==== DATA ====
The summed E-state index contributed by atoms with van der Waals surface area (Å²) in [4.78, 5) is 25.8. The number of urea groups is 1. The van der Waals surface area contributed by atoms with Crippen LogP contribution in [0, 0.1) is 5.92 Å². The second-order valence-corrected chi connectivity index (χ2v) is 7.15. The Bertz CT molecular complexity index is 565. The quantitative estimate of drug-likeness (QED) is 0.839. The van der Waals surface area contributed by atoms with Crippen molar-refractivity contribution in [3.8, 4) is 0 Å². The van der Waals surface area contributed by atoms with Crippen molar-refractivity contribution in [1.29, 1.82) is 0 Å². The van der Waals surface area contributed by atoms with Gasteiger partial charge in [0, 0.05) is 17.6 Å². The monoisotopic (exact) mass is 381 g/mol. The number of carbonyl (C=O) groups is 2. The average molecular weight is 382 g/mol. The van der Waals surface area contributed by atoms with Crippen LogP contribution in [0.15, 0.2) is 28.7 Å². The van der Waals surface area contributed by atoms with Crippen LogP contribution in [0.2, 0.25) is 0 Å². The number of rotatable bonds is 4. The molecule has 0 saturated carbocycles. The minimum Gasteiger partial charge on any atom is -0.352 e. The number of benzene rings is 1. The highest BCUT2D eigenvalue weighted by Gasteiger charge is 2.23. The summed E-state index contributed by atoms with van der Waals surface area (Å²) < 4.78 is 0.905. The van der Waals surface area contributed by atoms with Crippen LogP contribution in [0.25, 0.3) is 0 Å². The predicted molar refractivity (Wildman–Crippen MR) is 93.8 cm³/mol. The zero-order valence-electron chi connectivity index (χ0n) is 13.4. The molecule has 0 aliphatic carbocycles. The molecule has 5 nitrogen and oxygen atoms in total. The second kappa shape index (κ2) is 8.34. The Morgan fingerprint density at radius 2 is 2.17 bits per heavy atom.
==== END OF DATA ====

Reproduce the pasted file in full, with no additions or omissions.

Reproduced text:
The summed E-state index contributed by atoms with van der Waals surface area (Å²) in [4.78, 5) is 25.8. The number of urea groups is 1. The van der Waals surface area contributed by atoms with Crippen LogP contribution in [0, 0.1) is 5.92 Å². The second-order valence-corrected chi connectivity index (χ2v) is 7.15. The Bertz CT molecular complexity index is 565. The quantitative estimate of drug-likeness (QED) is 0.839. The van der Waals surface area contributed by atoms with Crippen molar-refractivity contribution in [3.8, 4) is 0 Å². The van der Waals surface area contributed by atoms with Crippen molar-refractivity contribution in [1.29, 1.82) is 0 Å². The van der Waals surface area contributed by atoms with Gasteiger partial charge in [0, 0.05) is 17.6 Å². The monoisotopic (exact) mass is 381 g/mol. The number of carbonyl (C=O) groups is 2. The average molecular weight is 382 g/mol. The van der Waals surface area contributed by atoms with Crippen LogP contribution in [0.15, 0.2) is 28.7 Å². The van der Waals surface area contributed by atoms with Crippen LogP contribution in [0.2, 0.25) is 0 Å². The number of rotatable bonds is 4. The molecule has 0 saturated carbocycles. The minimum Gasteiger partial charge on any atom is -0.352 e. The number of benzene rings is 1. The highest BCUT2D eigenvalue weighted by Gasteiger charge is 2.23. The summed E-state index contributed by atoms with van der Waals surface area (Å²) < 4.78 is 0.905. The van der Waals surface area contributed by atoms with Crippen LogP contribution in [0.25, 0.3) is 0 Å². The predicted molar refractivity (Wildman–Crippen MR) is 93.8 cm³/mol. The zero-order valence-electron chi connectivity index (χ0n) is 13.4. The molecule has 0 aliphatic carbocycles. The molecule has 5 nitrogen and oxygen atoms in total. The second kappa shape index (κ2) is 8.34. The Morgan fingerprint density at radius 2 is 2.17 bits per heavy atom.